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UPDATE: CIB backs grant for Big Ten football championship

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The city’s Capital Improvement Board on Monday afternoon voted to approve a $125,000 grant that will help the Indiana Sports Corp. put on two high-profile events—the inaugural Big Ten Football Championship game in December and the Big Ten basketball tournament in March.

The money will help stage and promote the events. The first Big Ten Football Championship game will be Dec. 3 in Lucas Oil Stadium.

Indiana Sports Corp. officials, who are in charge of game operations, declined to divulge the game’s budget. In its contract with the city, the Big Ten agreed to pay CIB a $363,000 license fee to host the game.

CIB President Ann Lathrop said before the board's meeting that the real payoff will be the event's sizable impact on the local economy. Big Ten officials are predicting a sellout crowd of more than 63,000 will attend the game, and the Indianapolis Convention and Visitors Association estimates the annual economic impact will be $17.7 million.

Some sports business experts expect that number to be closer to $20 million. The economic impact for the Southeastern Conference's championship football game is $30 million, officials said, and the Big 12 title game generated about $20 million last year.

If the experts prove correct, the Big Ten Football Championship will not only be one of the five biggest non-bowl college football games in the country. It also will be one of the top sporting events in Indianapolis based on economic impact.

“We anticipate a lot of interest in this game and tens of thousands of visitors to the city,” Lathrop said. “Those people will be staying in our hotels, eating in our restaurants and shopping in our shops. And hopefully a lot of these people who come here for the game will be impressed by what our city has to offer and come back for another visit.”

The Big Ten Football Championship will be played at Lucas Oil Stadium through 2015.

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  • Not equal
    The previous comment comparing the B10 Basketball championship to the Football championship is not a fair comparison. In basketball the conference championship is a minor event compared to the March Madness Tournament that follows it. Perhaps looking at the numbers from the Final Four compared to the B10 football game may be more accurate although experts agreed that having the home team (Butler) in the mix really hurt the economic impact the event had on the city.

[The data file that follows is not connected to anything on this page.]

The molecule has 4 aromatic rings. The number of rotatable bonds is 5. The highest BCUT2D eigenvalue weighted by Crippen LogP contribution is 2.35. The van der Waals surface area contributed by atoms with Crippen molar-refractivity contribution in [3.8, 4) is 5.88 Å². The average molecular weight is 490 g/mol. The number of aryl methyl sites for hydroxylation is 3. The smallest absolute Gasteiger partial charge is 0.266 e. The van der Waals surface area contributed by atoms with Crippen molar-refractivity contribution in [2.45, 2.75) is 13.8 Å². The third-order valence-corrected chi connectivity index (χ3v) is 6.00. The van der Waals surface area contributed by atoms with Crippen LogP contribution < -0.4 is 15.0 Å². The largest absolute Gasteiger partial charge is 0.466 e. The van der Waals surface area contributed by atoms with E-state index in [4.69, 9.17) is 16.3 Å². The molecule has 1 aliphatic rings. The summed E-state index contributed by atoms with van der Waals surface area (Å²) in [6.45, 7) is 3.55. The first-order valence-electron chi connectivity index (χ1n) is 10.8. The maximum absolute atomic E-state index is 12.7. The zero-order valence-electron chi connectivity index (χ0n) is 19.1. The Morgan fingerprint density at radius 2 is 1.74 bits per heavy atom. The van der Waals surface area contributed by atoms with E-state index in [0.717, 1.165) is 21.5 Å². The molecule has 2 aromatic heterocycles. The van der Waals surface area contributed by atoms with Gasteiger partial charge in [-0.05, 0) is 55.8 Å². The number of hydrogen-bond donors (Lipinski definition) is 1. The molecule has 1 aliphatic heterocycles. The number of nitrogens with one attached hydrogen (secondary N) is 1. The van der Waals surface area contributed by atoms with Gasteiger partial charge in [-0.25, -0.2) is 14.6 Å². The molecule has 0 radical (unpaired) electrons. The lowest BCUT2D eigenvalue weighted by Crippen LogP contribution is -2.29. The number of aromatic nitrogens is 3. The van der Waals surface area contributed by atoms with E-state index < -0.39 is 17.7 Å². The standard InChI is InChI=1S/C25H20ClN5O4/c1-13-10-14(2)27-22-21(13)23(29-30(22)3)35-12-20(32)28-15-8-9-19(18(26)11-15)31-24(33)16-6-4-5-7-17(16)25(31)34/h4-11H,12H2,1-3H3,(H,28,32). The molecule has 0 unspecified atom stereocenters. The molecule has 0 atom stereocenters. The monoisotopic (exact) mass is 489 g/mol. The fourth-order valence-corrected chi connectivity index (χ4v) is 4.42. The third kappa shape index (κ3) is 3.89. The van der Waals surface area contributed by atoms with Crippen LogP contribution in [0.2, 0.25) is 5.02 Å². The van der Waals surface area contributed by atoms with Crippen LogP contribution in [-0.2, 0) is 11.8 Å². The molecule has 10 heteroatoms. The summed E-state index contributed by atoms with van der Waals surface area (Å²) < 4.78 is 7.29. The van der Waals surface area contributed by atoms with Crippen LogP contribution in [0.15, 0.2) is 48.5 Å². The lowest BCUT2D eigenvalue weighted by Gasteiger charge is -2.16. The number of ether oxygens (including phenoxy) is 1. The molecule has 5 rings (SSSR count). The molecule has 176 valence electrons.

• One Thing's For Sure
    However much money gets spent at this year's Championship game, it will come from out of state.
  • We Expect Better CIB Stewardship
    Here is the justification for giving the Indiana Sports Corp a $125,000 grant from the CIB's $363,000 Big Ten license fee.

    "Big Ten officials are predicting a sellout crowd of more than 63,000 will attend the game, and the Indianapolis Convention and Visitors Association estimates the annual economic impact will be $17.7 million. Some sports business experts(Indiana Sports Corp) expect that number to be closer to $20 million."

    The problem is the Indianapolis Convention & Vistors Association estimated that the 86,767 visitors to the 2011 men's Big Ten basketball tournament in Indianapolis that spanned four days had a economic impact of only $8 million, making a $17.7 - $20 million economic impact for Big Ten football completely ridiculous and unrealistic. This on top of "Indiana Sports Corp. officials, who are in charge of game operations, declining to divulge the game’s budget."

    My banker has a fiduciary responsibility not to accept fantasy profit projections with no supporting budget as justification for giving away any money, why should the financially struggling CIB?

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